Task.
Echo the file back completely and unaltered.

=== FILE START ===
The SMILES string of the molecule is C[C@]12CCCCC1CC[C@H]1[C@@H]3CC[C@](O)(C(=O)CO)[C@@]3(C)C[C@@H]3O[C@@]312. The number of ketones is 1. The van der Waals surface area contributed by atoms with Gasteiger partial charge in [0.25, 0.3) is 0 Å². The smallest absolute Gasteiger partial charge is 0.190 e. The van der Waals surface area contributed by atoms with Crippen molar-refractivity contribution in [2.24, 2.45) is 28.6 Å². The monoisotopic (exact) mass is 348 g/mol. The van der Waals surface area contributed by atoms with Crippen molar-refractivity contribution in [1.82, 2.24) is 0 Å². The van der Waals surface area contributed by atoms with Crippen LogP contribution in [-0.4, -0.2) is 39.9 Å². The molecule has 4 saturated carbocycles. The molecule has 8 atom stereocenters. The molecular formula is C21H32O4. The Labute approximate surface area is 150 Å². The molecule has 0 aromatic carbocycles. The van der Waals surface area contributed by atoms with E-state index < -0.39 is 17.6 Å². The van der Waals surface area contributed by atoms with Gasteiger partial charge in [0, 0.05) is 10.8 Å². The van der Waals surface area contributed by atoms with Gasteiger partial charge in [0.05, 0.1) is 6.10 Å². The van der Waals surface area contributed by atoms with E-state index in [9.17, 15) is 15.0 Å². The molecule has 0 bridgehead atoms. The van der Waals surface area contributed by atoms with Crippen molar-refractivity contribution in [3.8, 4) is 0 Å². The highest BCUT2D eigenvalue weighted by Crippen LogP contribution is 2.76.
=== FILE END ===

The SMILES string of the molecule is C[C@]12CCCCC1CC[C@H]1[C@@H]3CC[C@](O)(C(=O)CO)[C@@]3(C)C[C@@H]3O[C@@]312. The number of ketones is 1. The van der Waals surface area contributed by atoms with Gasteiger partial charge in [0.25, 0.3) is 0 Å². The smallest absolute Gasteiger partial charge is 0.190 e. The van der Waals surface area contributed by atoms with Crippen molar-refractivity contribution in [2.24, 2.45) is 28.6 Å². The monoisotopic (exact) mass is 348 g/mol. The van der Waals surface area contributed by atoms with Crippen molar-refractivity contribution in [1.82, 2.24) is 0 Å². The van der Waals surface area contributed by atoms with Crippen LogP contribution in [-0.4, -0.2) is 39.9 Å². The molecule has 4 saturated carbocycles. The molecule has 8 atom stereocenters. The molecular formula is C21H32O4. The Labute approximate surface area is 150 Å². The molecule has 0 aromatic carbocycles. The van der Waals surface area contributed by atoms with E-state index < -0.39 is 17.6 Å². The van der Waals surface area contributed by atoms with Gasteiger partial charge in [0, 0.05) is 10.8 Å². The van der Waals surface area contributed by atoms with Gasteiger partial charge in [0.05, 0.1) is 6.10 Å². The van der Waals surface area contributed by atoms with E-state index in [9.17, 15) is 15.0 Å². The molecule has 0 bridgehead atoms. The van der Waals surface area contributed by atoms with Crippen molar-refractivity contribution in [3.8, 4) is 0 Å². The highest BCUT2D eigenvalue weighted by Crippen LogP contribution is 2.76.